Author Topic: Explorers on coins  (Read 4337 times)

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Offline <k>

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Re: Explorers on coins
« Reply #15 on: December 12, 2020, 12:51:28 AM »
Iceland, 1000 kronur, 2000.  Silver collector coin.

Leif Erikson.
Visit the website of The Royal Mint Museum.

See: The Royal Mint Museum.

Offline Alex Island

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Re: Explorers on coins
« Reply #16 on: December 12, 2020, 10:12:19 AM »
Joliet and Marquette to the discovery of atomic energy (I don't know what the meaning is, but I think it's subtle humor  ??? ) :
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Offline chrisild

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Re: Explorers on coins
« Reply #17 on: December 12, 2020, 11:38:49 AM »
If we added a "from" at the beginning ("From Jolliet and Marquette to the discovery of atomic energy"), it would make some sense. :) Jolliet and Marquette explored the rivers in the area, from the Mississippi to roughly where Chicago, Illinois is. That was in the 1670s - and less than 300 years later, "at the University of Chicago, Enrico Fermi and Leo Szilard initiated the first human controlled atomic chain reaction in history." (Dec-1942, Source) Saying that atomic or nuclear energy was "discovered" in IL is a little silly, but at least there is some connection ...

Christian

Offline Alex Island

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Re: Explorers on coins
« Reply #18 on: December 12, 2020, 01:26:23 PM »
If we added a "from" at the beginning ("From Jolliet and Marquette to the discovery of atomic energy"), it would make some sense. :) Jolliet and Marquette explored the rivers in the area, from the Mississippi to roughly where Chicago, Illinois is. That was in the 1670s - and less than 300 years later, "at the University of Chicago, Enrico Fermi and Leo Szilard initiated the first human controlled atomic chain reaction in history." (Dec-1942, Source) Saying that atomic or nuclear energy was "discovered" in IL is a little silly, but at least there is some connection ...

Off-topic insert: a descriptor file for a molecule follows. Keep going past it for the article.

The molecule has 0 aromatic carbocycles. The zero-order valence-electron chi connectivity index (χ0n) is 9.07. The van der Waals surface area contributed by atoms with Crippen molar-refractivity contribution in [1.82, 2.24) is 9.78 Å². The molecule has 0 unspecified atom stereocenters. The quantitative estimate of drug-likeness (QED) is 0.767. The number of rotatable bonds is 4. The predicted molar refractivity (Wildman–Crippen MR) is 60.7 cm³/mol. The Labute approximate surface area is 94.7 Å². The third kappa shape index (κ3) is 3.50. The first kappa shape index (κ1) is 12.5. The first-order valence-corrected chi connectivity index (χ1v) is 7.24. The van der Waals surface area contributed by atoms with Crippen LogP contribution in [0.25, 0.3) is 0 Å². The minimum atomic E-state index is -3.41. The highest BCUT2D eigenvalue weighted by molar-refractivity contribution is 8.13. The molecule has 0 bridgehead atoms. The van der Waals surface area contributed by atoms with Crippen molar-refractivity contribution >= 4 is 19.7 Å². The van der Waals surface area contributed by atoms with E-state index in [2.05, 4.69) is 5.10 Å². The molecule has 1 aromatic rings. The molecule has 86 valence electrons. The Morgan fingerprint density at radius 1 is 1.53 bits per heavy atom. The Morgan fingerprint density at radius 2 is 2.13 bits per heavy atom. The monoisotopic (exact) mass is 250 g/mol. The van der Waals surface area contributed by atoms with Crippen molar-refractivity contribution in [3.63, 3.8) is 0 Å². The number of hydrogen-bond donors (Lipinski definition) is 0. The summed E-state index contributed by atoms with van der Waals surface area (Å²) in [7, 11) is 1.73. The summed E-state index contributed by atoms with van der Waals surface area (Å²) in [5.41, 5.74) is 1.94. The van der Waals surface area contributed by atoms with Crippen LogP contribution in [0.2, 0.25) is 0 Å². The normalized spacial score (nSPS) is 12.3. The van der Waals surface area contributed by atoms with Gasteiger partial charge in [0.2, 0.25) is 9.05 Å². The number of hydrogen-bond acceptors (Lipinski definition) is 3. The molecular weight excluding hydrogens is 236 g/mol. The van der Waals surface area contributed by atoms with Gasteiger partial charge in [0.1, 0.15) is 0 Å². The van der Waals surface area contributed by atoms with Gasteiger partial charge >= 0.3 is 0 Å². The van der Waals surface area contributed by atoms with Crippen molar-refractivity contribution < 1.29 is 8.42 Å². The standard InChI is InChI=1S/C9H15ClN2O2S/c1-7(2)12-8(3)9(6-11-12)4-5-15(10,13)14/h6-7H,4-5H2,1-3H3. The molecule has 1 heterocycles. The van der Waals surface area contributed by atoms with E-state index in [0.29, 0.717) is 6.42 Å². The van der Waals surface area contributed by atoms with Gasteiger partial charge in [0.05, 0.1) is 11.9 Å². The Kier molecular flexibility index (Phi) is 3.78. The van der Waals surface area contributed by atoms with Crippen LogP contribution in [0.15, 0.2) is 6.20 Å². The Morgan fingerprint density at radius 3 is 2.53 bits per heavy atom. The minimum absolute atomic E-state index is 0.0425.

Christian


It seemed to me that the humor here is that these two travelers are looking for atomic energy in the jungle with the Indians.
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Offline brandm24

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Re: Explorers on coins
« Reply #19 on: December 12, 2020, 05:50:32 PM »
Well, they ran over it in their canoe. Took Fermi and Szliard 300 years to find it again. ;D

Bruce
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Offline brandm24

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Re: Explorers on coins
« Reply #20 on: December 12, 2020, 06:17:06 PM »
Ok, I'll go for another Leif Ericson coin. 2000 "Founder of the New World" non-circulating Millenium Dollar.

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Offline chrisild

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Re: Explorers on coins
« Reply #21 on: December 12, 2020, 06:53:41 PM »
Somewhat strange terminology if you ask me. The Icelandic coin in reply #15 says "Fundur Norđur-Ameríku", and that apparently means "Discovery of North America". Sure, discovery from a European POV, but it makes sense. Now "Founder of the New World" ... what exactly did he found? The "found" in "Newfoundland" won't work. ;)

Christian

Offline brandm24

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Re: Explorers on coins
« Reply #22 on: December 12, 2020, 10:30:04 PM »
"FINDER of the New World" sounds better, but I suppose they were thinking something along the lines of "Found new land", or Newfoundland. Alright, I need a nap now; I'm thinking way too much. ;D

Bruce
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Offline Henk

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Re: Explorers on coins
« Reply #23 on: January 01, 2021, 04:08:43 PM »
I have this 48 page book with the title Ships & Explorers on coins. It was published in 1970. It is more about ships than explorers. I attach a picture of the cover and the table of contents.